By MACHEL WAIKENDA
The country has witnessed yet more fatalities due to alcohol as more than 20 people died from taking illicit brews in Rift Valley. To make even this more than a grave matter, a Form One student from Uasin Gishu County died while a Form Two student was admitted to hospital in Nyeri County after taking a toxic brew.
We have learnt that at least 78 manufacturing lines of alcoholic beverages have now been closed down following the scores of deaths occasioned by consumption of drinks laced with methanol.
How these killer brews existed in the first place, is an issue that we are yet to hear being addressed by State officers. But maybe it is not surprising that an assistant chief, who is supposed to be dealing with such brews, died in Kapsabet. This is not surprising as the brews have not spared provincial administrators, teachers, farmers, boda boda cyclists and parents at large, but the largest number of victims are aged under 35 years. Is it not time to declare alcohol a National Disaster and hold a national conversation/dialogue to save lives?
I work with young people every day of my life and I dare say that the death of any youth is one death too many, just like the felling of one elephant or rhino for its trophy body part is one piece of heritage too many.
Indeed, the harrowing tales by inebriated young people, telling the world that they are lucky to be alive and the sight of so many others being carted to their final resting place in coffins is hard to stomach.
That illicit brew is knocking down Kenyans like nine-pins in their prime of economic usefulness and of child-bearing age is testament to a nation that has lost its moral and spiritual authority. Serving methanol-laced toxic drinks is unacceptable and calls for intense soul-searching.
Drug and alcohol problems are not confined to particular regions but are widespread and affect many families in the country. In particular, we must encourage young people to participate in activities that will build their lives. We also need to re-examine the role of the reinvigorated Provincial Administration. Are our laws too lenient, such that merchants of death can still literally serve poison without a care beyond the profit motive?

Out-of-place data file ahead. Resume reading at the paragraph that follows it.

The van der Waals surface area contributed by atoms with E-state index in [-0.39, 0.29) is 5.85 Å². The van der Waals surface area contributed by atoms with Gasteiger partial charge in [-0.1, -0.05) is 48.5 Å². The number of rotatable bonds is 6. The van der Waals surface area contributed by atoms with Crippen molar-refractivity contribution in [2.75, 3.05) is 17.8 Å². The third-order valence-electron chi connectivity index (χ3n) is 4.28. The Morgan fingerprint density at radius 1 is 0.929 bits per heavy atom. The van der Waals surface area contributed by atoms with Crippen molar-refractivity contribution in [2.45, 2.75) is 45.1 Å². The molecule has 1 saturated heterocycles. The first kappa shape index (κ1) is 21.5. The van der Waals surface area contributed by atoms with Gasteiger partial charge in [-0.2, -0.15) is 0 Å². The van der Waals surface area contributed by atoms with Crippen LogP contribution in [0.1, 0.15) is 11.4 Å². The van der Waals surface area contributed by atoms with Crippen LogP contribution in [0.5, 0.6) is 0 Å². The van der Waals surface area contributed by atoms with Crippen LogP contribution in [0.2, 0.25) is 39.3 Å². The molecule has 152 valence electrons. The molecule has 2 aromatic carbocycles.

Drug abuse and, in particular, high alcohol consumption among the youth in Kenya is on the increase and has become a menace to the economy and security. With youths constituting the largest portion of the population at 60 per cent, they provide a huge market for alcohol products and also an easy target for the industry.
Is there lack of capacity to enforce rules and regulations on the manufacture, quality assurance, distribution and pricing of all manner of alcoholic beverages? Is the NACADA a toothless bulldog whose officers are paid to attend the occasional press conference and ventilate when some or other village mourns?
Who will ensure that the 78 banned brands of alcohol stay banned and off the shelves and drinking dens? What is the veracity of the claims that the KRA is culpable for having sold a poisonous substance that unscrupulous “death-preneurs” have diverted into drinking dens? Should we add this onus of protecting these vulnerable young lives on the county governments, since these are the most visible authority on the ground?
In my experience, young people need activities such as sports and economic empowerment so as to join in nation building and cut down on the idle-time available to imbibe in life-threatening pursuits like binge-drinking.
NACADA estimates that half of all alcohol and drug abusers in Kenya are between 10 and 19 years old. The NACADA strategic plan for 2009 to 2014 estimates that alcohol and drug abuse is highest among young Kenyan adults between the ages of 15 and 29. In fact, among the “weapons of mass destruction” of youths, alcohol is the most misused drug in Kenya but even more worrying is the fact that consumers are starting at much younger ages.
With such statistics, there’s need to protect the youth from drug and alcohol abuse if we want to propel this country in the right direction. This can only be done through reduction of consumption of these substances by ensuring that they engage in other activities.
All leaders must prioritize the fight against substance abuse in their policies and ensure there are activities and incentives to keep young people off the vice. This would create more awareness and also make it a serious issue warranting urgent action.
These policies must also address issues relating to the economy as we live at an age where alcohol is becoming cheaper than food. We must address this disparity by ensuring we create job opportunities for young people.
Surely, there are strategies for engaging the youth through empowerment, education, and employment. If we can do so much to ensure only elephants wear ivory, rhinos sport their horn, turtles breed in peace, and snakes slither around unmolested, the least we can do is develop and implement appropriate interventions to mitigate the risks and challenges the youth face.
(The writer is a political and communications consultant. Twitter @MachelWaikenda)